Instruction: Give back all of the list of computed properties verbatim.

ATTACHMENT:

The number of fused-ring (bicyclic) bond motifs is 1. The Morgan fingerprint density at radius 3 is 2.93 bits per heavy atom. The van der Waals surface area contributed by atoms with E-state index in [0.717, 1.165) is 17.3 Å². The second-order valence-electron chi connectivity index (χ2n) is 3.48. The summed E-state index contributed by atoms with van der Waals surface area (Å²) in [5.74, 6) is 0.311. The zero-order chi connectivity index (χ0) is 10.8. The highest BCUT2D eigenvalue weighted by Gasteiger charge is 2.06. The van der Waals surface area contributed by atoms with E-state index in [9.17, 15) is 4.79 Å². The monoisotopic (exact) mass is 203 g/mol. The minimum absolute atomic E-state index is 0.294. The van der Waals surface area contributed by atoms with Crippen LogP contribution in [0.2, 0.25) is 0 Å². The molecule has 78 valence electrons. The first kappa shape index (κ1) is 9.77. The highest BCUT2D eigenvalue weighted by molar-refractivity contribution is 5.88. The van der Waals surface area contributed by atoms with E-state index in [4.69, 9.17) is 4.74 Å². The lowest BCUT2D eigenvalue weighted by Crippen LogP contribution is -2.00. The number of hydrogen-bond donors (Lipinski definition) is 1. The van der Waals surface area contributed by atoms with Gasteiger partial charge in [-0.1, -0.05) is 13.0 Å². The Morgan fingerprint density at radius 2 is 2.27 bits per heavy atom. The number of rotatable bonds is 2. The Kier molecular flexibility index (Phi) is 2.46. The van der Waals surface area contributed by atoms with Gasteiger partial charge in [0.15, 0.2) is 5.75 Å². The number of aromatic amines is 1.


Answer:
The number of fused-ring (bicyclic) bond motifs is 1. The Morgan fingerprint density at radius 3 is 2.93 bits per heavy atom. The van der Waals surface area contributed by atoms with E-state index in [0.717, 1.165) is 17.3 Å². The second-order valence-electron chi connectivity index (χ2n) is 3.48. The summed E-state index contributed by atoms with van der Waals surface area (Å²) in [5.74, 6) is 0.311. The zero-order chi connectivity index (χ0) is 10.8. The highest BCUT2D eigenvalue weighted by Gasteiger charge is 2.06. The van der Waals surface area contributed by atoms with E-state index in [9.17, 15) is 4.79 Å². The monoisotopic (exact) mass is 203 g/mol. The minimum absolute atomic E-state index is 0.294. The van der Waals surface area contributed by atoms with Crippen LogP contribution in [0.2, 0.25) is 0 Å². The molecule has 78 valence electrons. The first kappa shape index (κ1) is 9.77. The highest BCUT2D eigenvalue weighted by molar-refractivity contribution is 5.88. The van der Waals surface area contributed by atoms with E-state index in [4.69, 9.17) is 4.74 Å². The lowest BCUT2D eigenvalue weighted by Crippen LogP contribution is -2.00. The number of hydrogen-bond donors (Lipinski definition) is 1. The van der Waals surface area contributed by atoms with Gasteiger partial charge in [-0.1, -0.05) is 13.0 Å². The Morgan fingerprint density at radius 2 is 2.27 bits per heavy atom. The number of rotatable bonds is 2. The Kier molecular flexibility index (Phi) is 2.46. The van der Waals surface area contributed by atoms with Gasteiger partial charge in [0.15, 0.2) is 5.75 Å². The number of aromatic amines is 1.